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November 28, 2005

Why the mathematics of congestion pricing don't work

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Posted by Dominic Basulto

Over at Tech Central Station, Johan Wennström argues that a congestion pricing scheme for traffic in New York City would become an unwelcome burden for New Yorkers. Pointing to examples from London and Stockholm, where congestion pricing schemes are already a fact of life, Wennström makes the case against congestion pricing:

"Is this really something for the Capital of the World? Manhattan is still recovering from 9/11. This is perhaps the worst time to carry through a system that would be a burden to New Yorkers...

On the eve of Bloomberg's re-election, he proclaimed that New York is back in business after the World Trade Center attacks. Why make it harder for the city to recover by imposing a toll system which, if following the international pattern, will only hurt merchants and consumers alike?"

Comments (3) + TrackBacks (1) | Category: Government


COMMENTS

1. dave on November 28, 2005 03:37 PM writes...

> This is perhaps the worst time to carry through a
> system that would be a burden to New Yorkers...

It's not a burden to New Yorkers..It's a burden to people who live outside NYC and want to drive in, consuming a disproportionate amount of resources (ie space on the road).

I'm in favor of taxing drivers entry into Manhattan and using the funds to improve public transportation, which helps everybody move around quicker and reduces air pollution

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2. Dave J on February 18, 2006 10:18 AM writes...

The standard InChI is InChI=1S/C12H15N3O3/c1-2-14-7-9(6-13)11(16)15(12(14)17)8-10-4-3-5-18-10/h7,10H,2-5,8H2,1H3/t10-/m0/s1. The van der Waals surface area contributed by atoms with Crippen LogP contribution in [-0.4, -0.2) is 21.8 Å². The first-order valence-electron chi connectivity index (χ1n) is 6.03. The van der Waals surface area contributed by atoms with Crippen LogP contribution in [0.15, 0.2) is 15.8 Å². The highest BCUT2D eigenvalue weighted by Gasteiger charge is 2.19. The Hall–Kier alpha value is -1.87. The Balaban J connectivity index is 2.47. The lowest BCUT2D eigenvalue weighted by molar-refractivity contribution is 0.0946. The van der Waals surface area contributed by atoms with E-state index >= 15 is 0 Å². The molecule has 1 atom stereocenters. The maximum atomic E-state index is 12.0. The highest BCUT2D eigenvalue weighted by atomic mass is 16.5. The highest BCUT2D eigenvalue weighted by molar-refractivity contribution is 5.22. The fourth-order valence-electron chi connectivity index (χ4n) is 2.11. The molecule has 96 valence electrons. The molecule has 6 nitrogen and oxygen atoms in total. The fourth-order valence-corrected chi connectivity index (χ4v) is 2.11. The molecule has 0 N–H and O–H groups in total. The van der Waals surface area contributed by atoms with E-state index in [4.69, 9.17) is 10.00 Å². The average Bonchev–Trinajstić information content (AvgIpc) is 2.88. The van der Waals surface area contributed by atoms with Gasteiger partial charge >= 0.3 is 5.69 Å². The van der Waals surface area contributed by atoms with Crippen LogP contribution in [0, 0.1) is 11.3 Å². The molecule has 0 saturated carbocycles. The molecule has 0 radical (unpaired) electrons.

Agreed with previous Dave, it's not a burden on New Yorkers, unless you're a retailer, or someone who shops in the same stores as out-of-towners. The article essentially says the same.

It's a RELIEF to New Yorkers who have to deal with overcrowded streets, no parking, double-parked cars blocking roads, honking, and the like.

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3. Lindsay on March 15, 2006 01:07 PM writes...

The thought that a toll would negatively affect retailers makes sense, but in reality it probably would have little impact. There's a great article about taxing NYC drivers in Transportation Alternatives, Vol. 11, No. 3. It says that since London drivers have had to pay the $9 toll to enter the city, "the number of vehicles entering Central London has decreased 18% and traffic delays have decreased 30%. Significantly and favorably, the number of actual people entering London's center only decreased by 2%. ... Other Benefits of the change: bicycling has increased 67%, London's air is cleaner, traffic noise has decreased and buses are running faster."

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